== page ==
There is a lack of evidence of the effects of trees on reducing, or worsening, floods. Arguments continue about whether the research results that do exist from small-scale studies also apply at larger scales. A new technique is proving useful for finding evidence and better predicting trees’ role in flood mitigation.
Not surprisingly, humans have found the subject of floods of compelling interest, especially the extent to which removing trees from a watershed increases or decreases the risk of flooding. The pros and cons of deforestation have been hotly debated over the last 100 years and the basic concepts go back 2000 years.
The debate oscillates between strong over-generalizations — encapsulated in statements such as ‘forests are good for any aspect of water’ — to disbelief in anything not supported by strong evidence.
For CGIAR Research Program on Forests, Trees and Agroforestry (FTA) scientist Meine van Noordwijk of the World Agroforestry Centre (ICRAF), the challenge in the debate is properly understanding things at scale. Does deforestation increase the risk of flooding from small to large scales — and even can any flood be attributed to removing or adding trees — or is the evidence primarily valid only at the scale of measurement and not necessarily beyond?
For example, can the results of research in a small catchment be applied across a much larger landscape and help to decide whether more or less trees are needed to reduce flooding, or whether they have any effect at all?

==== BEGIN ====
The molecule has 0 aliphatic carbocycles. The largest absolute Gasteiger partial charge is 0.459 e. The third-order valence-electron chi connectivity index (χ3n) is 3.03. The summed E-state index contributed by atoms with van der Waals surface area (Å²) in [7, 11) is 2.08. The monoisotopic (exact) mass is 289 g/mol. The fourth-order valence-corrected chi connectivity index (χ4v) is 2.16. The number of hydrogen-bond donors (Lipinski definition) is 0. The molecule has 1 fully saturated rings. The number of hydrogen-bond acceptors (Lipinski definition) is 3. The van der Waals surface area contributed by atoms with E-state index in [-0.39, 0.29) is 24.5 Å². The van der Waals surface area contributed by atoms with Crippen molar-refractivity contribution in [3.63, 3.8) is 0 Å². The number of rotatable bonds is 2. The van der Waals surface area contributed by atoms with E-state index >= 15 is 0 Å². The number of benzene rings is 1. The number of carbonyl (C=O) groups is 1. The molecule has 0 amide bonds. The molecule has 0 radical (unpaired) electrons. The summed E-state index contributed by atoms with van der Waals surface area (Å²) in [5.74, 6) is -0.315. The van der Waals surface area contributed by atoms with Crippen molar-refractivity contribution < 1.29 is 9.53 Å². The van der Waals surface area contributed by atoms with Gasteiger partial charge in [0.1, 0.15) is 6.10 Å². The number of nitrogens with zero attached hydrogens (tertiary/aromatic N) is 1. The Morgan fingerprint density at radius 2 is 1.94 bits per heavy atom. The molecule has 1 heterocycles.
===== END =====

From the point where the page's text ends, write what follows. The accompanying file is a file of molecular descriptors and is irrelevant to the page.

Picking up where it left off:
A new article in the journal, Hydrology and Earth System Science, explores the middle ground in the debate and offers scientists an easier way of predicting river flow from rainfall and, consequently, the likelihood of flooding.
In the articles, Flood risk reduction and flow buffering as ecosystem services: I. Theory on flow persistence, flashiness and base flow; II. Land use and rainfall intensity effects in Southeast Asia, a team of authors from the World Agroforestry Centre and Wageningen University explain that a new ‘flow persistence’ metric matches local knowledge on watershed degradation as leading to loss of predictability of flow.
It is correlated with two metrics that have been used before: a ‘flashiness’ index as indicator of catchment health; and a ‘base flow’ metric that represents the opposite aspect of continued flow in dry periods. The empirical relationship between these two metrics depends on the context: terrain and details of rainfall patterns. The flow persistence metric can be derived from any period of consistent river flow measurements.
Of course, the more data, the more accurate the estimates will be but data requirements are much less than for the models that have been used so far. This is a good step in the right direction for better understanding how catchments work and how flooding can be reduced.
“Good quality data on river flow is scarce for many tropical watersheds,” said Van Noordwijk, lead author of the study, “so we need to first of all rely on consistency of interpretation and robust indicators of ‘buffering’ as the key process linking floods to rainfall. What we presented is a simple metric called ‘flow persistence’. Where its value is high, it means that only a small fraction of peak rainfall comes to the river the same day; when it is low, peak river flow will be high but will rapidly decline after that.”